Modelling Gender Dimensions of the Impact of Economic Reforms in Pakistan
Working Papers MPIA from PEP-MPIA
Recently, gender-aware computable general equilibrium models (CGE) have been developed to analyse the impact of trade liberalization, with focus on a gender-disaggregated analysis of the production side of the economy. However, these studies ignore the gender-specific consumption effects due to the paucity of gender disaggregated data. We introduce intra-household allocation for the first time in a CGE-framework. The data is arranged in a gender-aware social accounting matrix, which reveals the hidden work of women (market and non-market). This study analyses the gender dimensions of the impact of economic reforms using three types of poverty indicators - FGT, capability, and relative time poverty - calculated on the basis of the simulation results. The study mainly found out that both trade liberalization and cuts in government expenditure are pro-rich. Within poor households, both policies hurt women more than men. Despite declines in absolute poverty in both exercises, the gender composition of the poor population changes in the majority of households. In the trade liberalization exercise, poverty among women relative to men increases in poor households and decreases among the rich, leading to an overall increase in the relative poverty of women in Pakistan. However, in the fiscal adjustment exercise, the incidence of poverty remains constant. In both exercises, time poverty among women relative to men increases in rural areas and decreases in urban areas, leading to an increase in relative poverty among women in Pakistan. The poverty of capabilities among men and women increases in a similar way after trade liberalization when measured by the infant mortality rate, but it affects women more negatively when measured by the literacy rate. Cuts in government expenditure also increase capability poverty among women more than men in both regions and in Pakistan as a whole. The study concludes that prosperity (increase in income), as well as education, can help reduce the gender gap as poverty decreases in relatively rich households, whether it is measured in monetary terms, capability terms, or in terms of time-use.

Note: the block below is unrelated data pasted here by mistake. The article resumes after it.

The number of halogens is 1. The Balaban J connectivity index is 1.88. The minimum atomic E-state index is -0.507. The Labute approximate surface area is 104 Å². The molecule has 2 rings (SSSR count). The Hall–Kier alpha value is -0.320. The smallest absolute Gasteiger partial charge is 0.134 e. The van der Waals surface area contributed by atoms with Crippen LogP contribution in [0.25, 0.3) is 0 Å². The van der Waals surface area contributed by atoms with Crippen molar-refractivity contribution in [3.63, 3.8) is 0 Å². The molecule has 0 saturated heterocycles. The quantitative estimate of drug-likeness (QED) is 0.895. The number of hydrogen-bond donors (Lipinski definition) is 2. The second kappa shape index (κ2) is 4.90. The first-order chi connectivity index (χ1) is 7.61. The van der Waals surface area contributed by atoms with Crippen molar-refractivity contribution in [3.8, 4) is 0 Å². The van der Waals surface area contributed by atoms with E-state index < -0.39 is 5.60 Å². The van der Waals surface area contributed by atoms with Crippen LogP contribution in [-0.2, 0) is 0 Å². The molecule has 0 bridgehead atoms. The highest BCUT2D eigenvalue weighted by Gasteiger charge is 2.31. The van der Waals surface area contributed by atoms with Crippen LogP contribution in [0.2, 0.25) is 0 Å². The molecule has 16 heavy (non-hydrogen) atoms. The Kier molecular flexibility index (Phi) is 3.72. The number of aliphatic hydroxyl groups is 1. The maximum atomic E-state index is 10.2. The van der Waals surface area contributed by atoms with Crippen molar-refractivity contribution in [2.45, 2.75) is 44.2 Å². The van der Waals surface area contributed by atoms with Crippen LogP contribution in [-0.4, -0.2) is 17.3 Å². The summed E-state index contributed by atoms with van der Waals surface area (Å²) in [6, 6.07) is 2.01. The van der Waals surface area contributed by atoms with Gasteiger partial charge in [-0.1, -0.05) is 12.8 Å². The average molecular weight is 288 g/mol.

Keywords: Pakistan; Gender; CGE; Trade Policy; Public Policy; Time Allocation; Household Production and Intra-House Allocation; Poverty and Capability Development (search for similar items in EconPapers)
JEL-codes: O53 J16 C68 O24 J38 J22 D13 I32 (search for similar items in EconPapers)
New Economics Papers: this item is included in nep-cmp, nep-dev and nep-hap
References: View references in EconPapers View complete reference list from CitEc
Citations: View citations in EconPapers (6) Track citations by RSS feed
Downloads: (external link)
This item may be available elsewhere in EconPapers: Search for items with the same title.
Export reference: BibTeX
RIS (EndNote, ProCite, RefMan)
Persistent link: https://EconPapers.repec.org/RePEc:lvl:mpiacr:2007-13
Access Statistics for this paper
More papers in Working Papers MPIA from PEP-MPIA Contact information at EDIRC.
Bibliographic data for series maintained by Manuel Paradis ().